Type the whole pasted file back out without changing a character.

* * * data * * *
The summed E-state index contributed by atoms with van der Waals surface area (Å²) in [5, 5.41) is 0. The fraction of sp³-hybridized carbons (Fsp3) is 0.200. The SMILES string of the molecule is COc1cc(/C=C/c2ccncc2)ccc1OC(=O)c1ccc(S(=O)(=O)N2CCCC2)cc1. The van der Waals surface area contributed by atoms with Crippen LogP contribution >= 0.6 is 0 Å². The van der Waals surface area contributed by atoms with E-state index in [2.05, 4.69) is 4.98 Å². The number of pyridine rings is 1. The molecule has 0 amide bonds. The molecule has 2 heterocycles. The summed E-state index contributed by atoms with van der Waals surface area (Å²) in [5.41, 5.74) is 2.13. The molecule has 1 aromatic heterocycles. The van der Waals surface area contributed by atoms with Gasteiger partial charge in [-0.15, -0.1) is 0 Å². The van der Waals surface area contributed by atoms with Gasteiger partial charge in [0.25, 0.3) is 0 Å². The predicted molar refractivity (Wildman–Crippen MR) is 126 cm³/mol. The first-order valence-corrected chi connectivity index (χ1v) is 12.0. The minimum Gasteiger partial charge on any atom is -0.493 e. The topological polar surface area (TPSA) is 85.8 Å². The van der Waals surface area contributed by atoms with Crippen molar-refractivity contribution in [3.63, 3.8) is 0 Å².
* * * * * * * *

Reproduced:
The summed E-state index contributed by atoms with van der Waals surface area (Å²) in [5, 5.41) is 0. The fraction of sp³-hybridized carbons (Fsp3) is 0.200. The SMILES string of the molecule is COc1cc(/C=C/c2ccncc2)ccc1OC(=O)c1ccc(S(=O)(=O)N2CCCC2)cc1. The van der Waals surface area contributed by atoms with Crippen LogP contribution >= 0.6 is 0 Å². The van der Waals surface area contributed by atoms with E-state index in [2.05, 4.69) is 4.98 Å². The number of pyridine rings is 1. The molecule has 0 amide bonds. The molecule has 2 heterocycles. The summed E-state index contributed by atoms with van der Waals surface area (Å²) in [5.41, 5.74) is 2.13. The molecule has 1 aromatic heterocycles. The van der Waals surface area contributed by atoms with Gasteiger partial charge in [-0.15, -0.1) is 0 Å². The van der Waals surface area contributed by atoms with Gasteiger partial charge in [0.25, 0.3) is 0 Å². The predicted molar refractivity (Wildman–Crippen MR) is 126 cm³/mol. The first-order valence-corrected chi connectivity index (χ1v) is 12.0. The minimum Gasteiger partial charge on any atom is -0.493 e. The topological polar surface area (TPSA) is 85.8 Å². The van der Waals surface area contributed by atoms with Crippen molar-refractivity contribution in [3.63, 3.8) is 0 Å².